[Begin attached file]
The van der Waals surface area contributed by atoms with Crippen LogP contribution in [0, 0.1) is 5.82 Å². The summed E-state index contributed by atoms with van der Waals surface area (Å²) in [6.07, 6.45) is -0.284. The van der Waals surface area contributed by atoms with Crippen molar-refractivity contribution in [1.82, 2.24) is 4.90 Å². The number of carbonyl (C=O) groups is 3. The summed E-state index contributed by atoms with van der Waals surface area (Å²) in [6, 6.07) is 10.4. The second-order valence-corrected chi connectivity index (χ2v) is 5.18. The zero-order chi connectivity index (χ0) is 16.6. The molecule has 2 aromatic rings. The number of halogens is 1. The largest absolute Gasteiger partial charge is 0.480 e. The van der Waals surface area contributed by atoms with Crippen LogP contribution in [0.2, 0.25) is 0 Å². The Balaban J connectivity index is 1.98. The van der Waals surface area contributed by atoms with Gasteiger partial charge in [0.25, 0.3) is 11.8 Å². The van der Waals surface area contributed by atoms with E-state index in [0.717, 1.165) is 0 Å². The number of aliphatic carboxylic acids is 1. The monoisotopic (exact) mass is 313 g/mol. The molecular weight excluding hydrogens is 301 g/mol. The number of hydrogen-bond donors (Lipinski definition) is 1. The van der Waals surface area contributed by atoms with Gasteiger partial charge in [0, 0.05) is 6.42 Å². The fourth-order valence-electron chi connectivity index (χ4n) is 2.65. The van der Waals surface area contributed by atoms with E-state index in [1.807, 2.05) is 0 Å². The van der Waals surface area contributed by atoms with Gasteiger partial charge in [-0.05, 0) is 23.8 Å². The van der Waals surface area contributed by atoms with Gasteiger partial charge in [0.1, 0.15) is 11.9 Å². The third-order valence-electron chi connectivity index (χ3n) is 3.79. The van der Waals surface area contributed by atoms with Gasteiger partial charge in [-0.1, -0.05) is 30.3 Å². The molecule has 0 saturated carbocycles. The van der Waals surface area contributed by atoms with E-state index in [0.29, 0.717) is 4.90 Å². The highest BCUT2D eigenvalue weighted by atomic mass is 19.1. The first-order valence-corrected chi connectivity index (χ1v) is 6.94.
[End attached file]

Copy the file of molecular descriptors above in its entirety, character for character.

The van der Waals surface area contributed by atoms with Crippen LogP contribution in [0, 0.1) is 5.82 Å². The summed E-state index contributed by atoms with van der Waals surface area (Å²) in [6.07, 6.45) is -0.284. The van der Waals surface area contributed by atoms with Crippen molar-refractivity contribution in [1.82, 2.24) is 4.90 Å². The number of carbonyl (C=O) groups is 3. The summed E-state index contributed by atoms with van der Waals surface area (Å²) in [6, 6.07) is 10.4. The second-order valence-corrected chi connectivity index (χ2v) is 5.18. The zero-order chi connectivity index (χ0) is 16.6. The molecule has 2 aromatic rings. The number of halogens is 1. The largest absolute Gasteiger partial charge is 0.480 e. The van der Waals surface area contributed by atoms with Crippen LogP contribution in [0.2, 0.25) is 0 Å². The Balaban J connectivity index is 1.98. The van der Waals surface area contributed by atoms with Gasteiger partial charge in [0.25, 0.3) is 11.8 Å². The van der Waals surface area contributed by atoms with E-state index in [0.717, 1.165) is 0 Å². The number of aliphatic carboxylic acids is 1. The monoisotopic (exact) mass is 313 g/mol. The molecular weight excluding hydrogens is 301 g/mol. The number of hydrogen-bond donors (Lipinski definition) is 1. The van der Waals surface area contributed by atoms with Gasteiger partial charge in [0, 0.05) is 6.42 Å². The fourth-order valence-electron chi connectivity index (χ4n) is 2.65. The van der Waals surface area contributed by atoms with E-state index in [1.807, 2.05) is 0 Å². The van der Waals surface area contributed by atoms with Gasteiger partial charge in [-0.05, 0) is 23.8 Å². The van der Waals surface area contributed by atoms with Gasteiger partial charge in [0.1, 0.15) is 11.9 Å². The third-order valence-electron chi connectivity index (χ3n) is 3.79. The van der Waals surface area contributed by atoms with Gasteiger partial charge in [-0.1, -0.05) is 30.3 Å². The molecule has 0 saturated carbocycles. The van der Waals surface area contributed by atoms with E-state index in [0.29, 0.717) is 4.90 Å². The highest BCUT2D eigenvalue weighted by atomic mass is 19.1. The first-order valence-corrected chi connectivity index (χ1v) is 6.94.